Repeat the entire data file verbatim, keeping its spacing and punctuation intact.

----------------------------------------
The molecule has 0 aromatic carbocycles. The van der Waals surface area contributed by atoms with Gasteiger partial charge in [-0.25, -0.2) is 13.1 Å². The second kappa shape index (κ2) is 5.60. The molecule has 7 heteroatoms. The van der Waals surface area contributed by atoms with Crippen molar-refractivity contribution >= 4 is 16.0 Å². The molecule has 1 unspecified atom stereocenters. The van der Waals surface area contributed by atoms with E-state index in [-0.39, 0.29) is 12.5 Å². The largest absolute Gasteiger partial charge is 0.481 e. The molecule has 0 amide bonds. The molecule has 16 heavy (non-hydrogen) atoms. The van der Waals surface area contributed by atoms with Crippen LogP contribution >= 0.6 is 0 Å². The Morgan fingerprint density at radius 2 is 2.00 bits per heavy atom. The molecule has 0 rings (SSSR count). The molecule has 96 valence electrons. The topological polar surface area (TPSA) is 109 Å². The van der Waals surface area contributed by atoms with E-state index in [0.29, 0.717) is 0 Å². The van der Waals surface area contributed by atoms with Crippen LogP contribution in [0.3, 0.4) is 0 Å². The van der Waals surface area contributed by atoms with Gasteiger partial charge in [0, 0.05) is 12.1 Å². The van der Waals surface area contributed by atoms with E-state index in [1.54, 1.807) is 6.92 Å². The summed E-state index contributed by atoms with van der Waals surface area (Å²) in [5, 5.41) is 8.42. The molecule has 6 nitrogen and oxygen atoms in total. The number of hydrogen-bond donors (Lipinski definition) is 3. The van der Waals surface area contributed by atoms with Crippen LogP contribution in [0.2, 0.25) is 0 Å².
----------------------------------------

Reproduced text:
The molecule has 0 aromatic carbocycles. The van der Waals surface area contributed by atoms with Gasteiger partial charge in [-0.25, -0.2) is 13.1 Å². The second kappa shape index (κ2) is 5.60. The molecule has 7 heteroatoms. The van der Waals surface area contributed by atoms with Crippen molar-refractivity contribution >= 4 is 16.0 Å². The molecule has 1 unspecified atom stereocenters. The van der Waals surface area contributed by atoms with E-state index in [-0.39, 0.29) is 12.5 Å². The largest absolute Gasteiger partial charge is 0.481 e. The molecule has 0 amide bonds. The molecule has 16 heavy (non-hydrogen) atoms. The van der Waals surface area contributed by atoms with Crippen LogP contribution >= 0.6 is 0 Å². The Morgan fingerprint density at radius 2 is 2.00 bits per heavy atom. The molecule has 0 rings (SSSR count). The molecule has 96 valence electrons. The topological polar surface area (TPSA) is 109 Å². The van der Waals surface area contributed by atoms with E-state index in [0.29, 0.717) is 0 Å². The van der Waals surface area contributed by atoms with Crippen LogP contribution in [0.3, 0.4) is 0 Å². The van der Waals surface area contributed by atoms with Gasteiger partial charge in [0, 0.05) is 12.1 Å². The van der Waals surface area contributed by atoms with E-state index in [1.54, 1.807) is 6.92 Å². The summed E-state index contributed by atoms with van der Waals surface area (Å²) in [5, 5.41) is 8.42. The molecule has 6 nitrogen and oxygen atoms in total. The number of hydrogen-bond donors (Lipinski definition) is 3. The van der Waals surface area contributed by atoms with Crippen LogP contribution in [0.2, 0.25) is 0 Å².